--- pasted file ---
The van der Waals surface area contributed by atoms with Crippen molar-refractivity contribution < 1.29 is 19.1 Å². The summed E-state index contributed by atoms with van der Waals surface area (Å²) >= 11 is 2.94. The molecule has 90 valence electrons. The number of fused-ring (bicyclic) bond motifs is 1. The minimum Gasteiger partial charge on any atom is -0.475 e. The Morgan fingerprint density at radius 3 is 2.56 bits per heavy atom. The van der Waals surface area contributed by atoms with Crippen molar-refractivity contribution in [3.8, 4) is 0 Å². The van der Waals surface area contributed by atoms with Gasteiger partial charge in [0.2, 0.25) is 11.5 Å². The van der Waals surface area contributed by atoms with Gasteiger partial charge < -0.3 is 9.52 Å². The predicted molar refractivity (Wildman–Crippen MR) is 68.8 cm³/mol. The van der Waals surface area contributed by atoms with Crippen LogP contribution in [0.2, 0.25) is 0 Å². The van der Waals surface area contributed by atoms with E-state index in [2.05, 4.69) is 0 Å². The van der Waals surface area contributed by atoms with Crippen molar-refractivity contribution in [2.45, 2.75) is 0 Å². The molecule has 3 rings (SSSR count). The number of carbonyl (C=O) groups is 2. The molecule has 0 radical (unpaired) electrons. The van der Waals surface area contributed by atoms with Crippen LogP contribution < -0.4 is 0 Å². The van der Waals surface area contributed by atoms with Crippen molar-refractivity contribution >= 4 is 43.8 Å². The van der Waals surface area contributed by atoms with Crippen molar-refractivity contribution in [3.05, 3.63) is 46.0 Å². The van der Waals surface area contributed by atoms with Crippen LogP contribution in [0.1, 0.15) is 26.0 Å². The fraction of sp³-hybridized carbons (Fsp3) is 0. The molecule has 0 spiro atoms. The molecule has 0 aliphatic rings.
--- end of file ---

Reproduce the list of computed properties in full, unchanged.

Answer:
The van der Waals surface area contributed by atoms with Crippen molar-refractivity contribution < 1.29 is 19.1 Å². The summed E-state index contributed by atoms with van der Waals surface area (Å²) >= 11 is 2.94. The molecule has 90 valence electrons. The number of fused-ring (bicyclic) bond motifs is 1. The minimum Gasteiger partial charge on any atom is -0.475 e. The Morgan fingerprint density at radius 3 is 2.56 bits per heavy atom. The van der Waals surface area contributed by atoms with Crippen molar-refractivity contribution in [3.8, 4) is 0 Å². The van der Waals surface area contributed by atoms with Gasteiger partial charge in [0.2, 0.25) is 11.5 Å². The van der Waals surface area contributed by atoms with Gasteiger partial charge < -0.3 is 9.52 Å². The predicted molar refractivity (Wildman–Crippen MR) is 68.8 cm³/mol. The van der Waals surface area contributed by atoms with Crippen LogP contribution in [0.2, 0.25) is 0 Å². The van der Waals surface area contributed by atoms with E-state index in [2.05, 4.69) is 0 Å². The van der Waals surface area contributed by atoms with Crippen molar-refractivity contribution in [2.45, 2.75) is 0 Å². The molecule has 3 rings (SSSR count). The number of carbonyl (C=O) groups is 2. The molecule has 0 radical (unpaired) electrons. The van der Waals surface area contributed by atoms with Crippen LogP contribution < -0.4 is 0 Å². The van der Waals surface area contributed by atoms with Crippen molar-refractivity contribution >= 4 is 43.8 Å². The van der Waals surface area contributed by atoms with Crippen molar-refractivity contribution in [3.05, 3.63) is 46.0 Å². The van der Waals surface area contributed by atoms with Crippen LogP contribution in [0.1, 0.15) is 26.0 Å². The fraction of sp³-hybridized carbons (Fsp3) is 0. The molecule has 0 spiro atoms. The molecule has 0 aliphatic rings.